Every modernity enthralled to its own intrinsic greatnesss blinds itself to even the most basic and fundamental of human truths which have been handed down. Christianity is rejected because 'its so 2,000 years ago'. Well, actually, it isn't. It's only 50 years ago. Britain was a Christian country (albeit Protestant) only 50 years ago. It's really only in the last 40-50 years we can speak of a Britain that has 'moved on' from Christianity.
The new vision for society is founded on a tissue of lies, half-truths and rhetorical flourishes concerning an idol of 'progress' and 'progress' is what is worshipped. It's the golden calf of our age and perhaps every age. Personally, I love electricity, the internet and modern transport, but these are not particularly moral issues. These things do not rock society at its very foundations, they bring society great benefits. The question about whether two men can get married, however, does shake society to its core. Certainly, the question of whether we can destroy nascent life does also. The question of whether we can control by artificial means such natural phenomena as human fertility does as well.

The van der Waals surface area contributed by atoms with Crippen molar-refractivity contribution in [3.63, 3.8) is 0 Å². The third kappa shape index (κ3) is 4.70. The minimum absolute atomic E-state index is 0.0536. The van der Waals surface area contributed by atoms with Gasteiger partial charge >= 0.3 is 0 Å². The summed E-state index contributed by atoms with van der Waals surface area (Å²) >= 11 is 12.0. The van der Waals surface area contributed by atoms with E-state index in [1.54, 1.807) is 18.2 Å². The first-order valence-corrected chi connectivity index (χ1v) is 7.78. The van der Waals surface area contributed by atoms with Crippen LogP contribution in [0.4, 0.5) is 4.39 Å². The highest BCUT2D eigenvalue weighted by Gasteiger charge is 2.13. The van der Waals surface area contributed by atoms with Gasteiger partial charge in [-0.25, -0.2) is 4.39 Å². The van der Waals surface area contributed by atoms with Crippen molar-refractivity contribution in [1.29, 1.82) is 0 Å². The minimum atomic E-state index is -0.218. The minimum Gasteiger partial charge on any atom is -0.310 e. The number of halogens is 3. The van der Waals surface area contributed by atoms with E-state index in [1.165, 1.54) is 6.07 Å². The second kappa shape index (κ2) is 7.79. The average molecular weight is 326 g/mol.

I have little doubt that the Catholic Church will suffer in the course of the 21st century in the name of 'progress'. Should that be the case in the United Kingdom, then comparisons with the martyrdom of the early Christian Church will be nonsensical.
Without doubt, the Church has tried to embrace modernity in every sphere of her mission and the results are dire in every sphere of the Church's mission. With the new liturgical movement growing in strength, perhaps the only thing that can rescue modern man building his life on sand, instead of rock, is the 'shock of the old', for every generation that severes itself from its fundamental roots and foundations withers and dies.
At some point, the wisdom of the Church will prevail both within Her and without because nothing but Our Lord Jesus Christ satisfies the human heart. Outside of Our Lord Jesus Christ, is only illusion, shadows and darkness, no matter whether man calls it 'progress' or not. The Lord has given us free will to love and worship whatever we choose, but only the love and worship of Him can bring us happiness in this life and the life of the World to come. As Lord of History, there can surely be no concept of modern 'progress' that Christ has not both seen and conquered. We are mocked because we refuse to step into the 21st century. Yet, in all seriousness, apart from the technological toys, what is so great about the 21st century? When will we all realise that our deepest desire is not to step into the age into which we are born, but to step into Eternity?